Posts Tagged ‘Travel’

Haven’t posted here for a while.  Right now I’m hanging around in Shanghai, staying at a hostel until we have to leave tomorrow.  How much I post after I return depends on how busy things get, I have one last semester of college and some job searching to do, though I do have at least one draft that I want to get to (not China related, and a very belated topic).  Anyway, I will be flying out of Shanghai tomorrow, and after what is sure to be a terrible travel experience given news of even more ridiculous security procedures coming our way.  I think if there is a Hell, my own personal version would likely be being eternally stuck in the international air travel system constantly switching between impossibly long flights and never reaching a destination.

But this time I’m sure I’ll get home eventually.  See everyone there.

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Before I leave for Hong Kong I thought I would share a couple stories of Chinese people that I met since the start of my break. I felt it was important because, as I have mentioned before, our living situation at Zheda doesn’t really encourage international students to meet Chinese friends (though it doesn’t really inhibit it, it’s just that the effort has to come from you). Both of these are situations where I sort of “stumbled upon” some potential friendships.

First, I met a couple of girls at the No. 4 cafeteria. I had bought a food card and been eating at the cafeterias for a while specifically hoping that I would “bump into” some Chinese people, and it apparently worked. I’ll hold back on names just for now … well OK, their English names are King and Cherubin. We had a long conversation after dinner that covered a wide range of topics from Chinese food to Chinese and American perceptions of Mao Zedong, and today I had a long walk with Cherubin around West Lake and another long chat.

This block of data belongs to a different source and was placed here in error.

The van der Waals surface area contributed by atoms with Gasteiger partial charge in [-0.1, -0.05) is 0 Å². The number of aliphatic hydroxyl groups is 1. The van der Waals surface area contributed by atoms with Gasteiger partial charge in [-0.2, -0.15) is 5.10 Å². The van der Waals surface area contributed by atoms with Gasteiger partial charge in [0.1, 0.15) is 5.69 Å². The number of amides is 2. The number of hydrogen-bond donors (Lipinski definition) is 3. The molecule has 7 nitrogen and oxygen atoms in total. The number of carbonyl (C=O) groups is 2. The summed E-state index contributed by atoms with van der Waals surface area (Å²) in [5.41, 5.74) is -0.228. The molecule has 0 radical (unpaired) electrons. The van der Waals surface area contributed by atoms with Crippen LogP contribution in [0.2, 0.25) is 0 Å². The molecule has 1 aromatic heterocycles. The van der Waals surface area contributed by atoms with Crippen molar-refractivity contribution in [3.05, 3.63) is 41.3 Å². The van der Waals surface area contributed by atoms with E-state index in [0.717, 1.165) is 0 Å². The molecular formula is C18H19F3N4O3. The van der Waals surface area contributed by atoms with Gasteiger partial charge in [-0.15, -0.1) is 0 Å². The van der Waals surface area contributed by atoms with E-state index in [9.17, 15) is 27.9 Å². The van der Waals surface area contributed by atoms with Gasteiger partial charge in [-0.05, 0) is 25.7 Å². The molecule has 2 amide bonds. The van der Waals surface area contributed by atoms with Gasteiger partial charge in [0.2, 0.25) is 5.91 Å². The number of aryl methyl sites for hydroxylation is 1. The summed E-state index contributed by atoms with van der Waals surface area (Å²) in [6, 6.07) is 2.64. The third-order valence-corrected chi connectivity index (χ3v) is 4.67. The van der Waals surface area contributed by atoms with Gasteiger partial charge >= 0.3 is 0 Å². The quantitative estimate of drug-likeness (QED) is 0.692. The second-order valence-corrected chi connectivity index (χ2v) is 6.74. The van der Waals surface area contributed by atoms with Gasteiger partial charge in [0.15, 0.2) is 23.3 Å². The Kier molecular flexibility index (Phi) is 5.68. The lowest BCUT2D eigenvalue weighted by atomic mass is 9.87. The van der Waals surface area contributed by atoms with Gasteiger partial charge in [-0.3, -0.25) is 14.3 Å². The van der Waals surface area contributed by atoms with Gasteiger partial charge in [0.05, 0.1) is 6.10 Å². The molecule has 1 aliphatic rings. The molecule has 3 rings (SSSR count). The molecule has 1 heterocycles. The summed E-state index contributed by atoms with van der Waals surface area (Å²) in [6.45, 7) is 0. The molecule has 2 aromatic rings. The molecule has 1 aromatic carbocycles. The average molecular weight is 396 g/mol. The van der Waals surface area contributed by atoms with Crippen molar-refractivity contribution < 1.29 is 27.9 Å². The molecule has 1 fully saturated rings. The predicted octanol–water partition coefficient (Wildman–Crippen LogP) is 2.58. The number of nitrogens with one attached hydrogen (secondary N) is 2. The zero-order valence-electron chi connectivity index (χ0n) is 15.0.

Second is a bit funnier. After I had got back from dinner that day, there was an older gentleman in the little shop inside our dorm who wanted someone to help him practice his English. At first I wasn’t so interested, but it is difficult to say no to old people in China. We talked for a while over coffee and then he invited me to dinner the next day (at a fairly fancy place, with dishes including duck tongue, hundred year old egg, and New Zealand beef). I found out that he was 53, has a son and a daughter, and that he will be retiring when he hits 60 and wants to travel to America after retirement. He also called his son-in-law, who works for local government, so I could talk to him and judge his English abilities. I didn’t spend much time with the man (who I know as Mr. Wu), but that little bit of practice did seem to do some good for his English.

Finally, I have been having conversations with the staff off and on. Some of the staff at the international dorm really like to talk to foreigners, and ask me about where I am from, etc. Of course, I will always hold that a big part of the experience of studying in Chinese in a Chinese university is communicating with non-English speaking staff. It’s essentially a certain amount of language practice that you cannot hope to avoid, even if it amounts to the laundry lady berating you for having too many clothes (more on that later, probably after Hong Kong).

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Travel Plans

OK, I was holding off on posting this until everything was settled.

Tommorrow is the 60th Anniversary of the founding of the People’s Republic of China. All schools get a week off for this holiday (starting on October first, rather than covering that week, oddly). As such, I won’t have any classes until the 9th. So, I decided to travel to Hong Kong to visit some friends of mine.

I’m not leaving immediately, as I was late getting things arranged and can’t find a place to stay the first few days. Instead, I will be flying to Shenzhen on China Air Lines flight 6327 and then taking a bus on my own into Hong Kong. I normally would not travel alone, but I was unable to find anyone to go to Hong Kong with me (most are going to Beijing or Shanghai, and a lot of the "undecideds" I’ve talked to don’t have multiple-entry visas), and I have friends in Hong Kong that I haven’t seen for several years, and I’m hoping to get one of them to meet me when I get there, or at least show me around a bit (of course, I know I’ll be on my own some of the time, workers in HK don’t get the week off, though mainlanders do).

Anyway, Hong Kong friends, send me an email or MSN if you can (not sure if I can get to facebook even through Tor right now).

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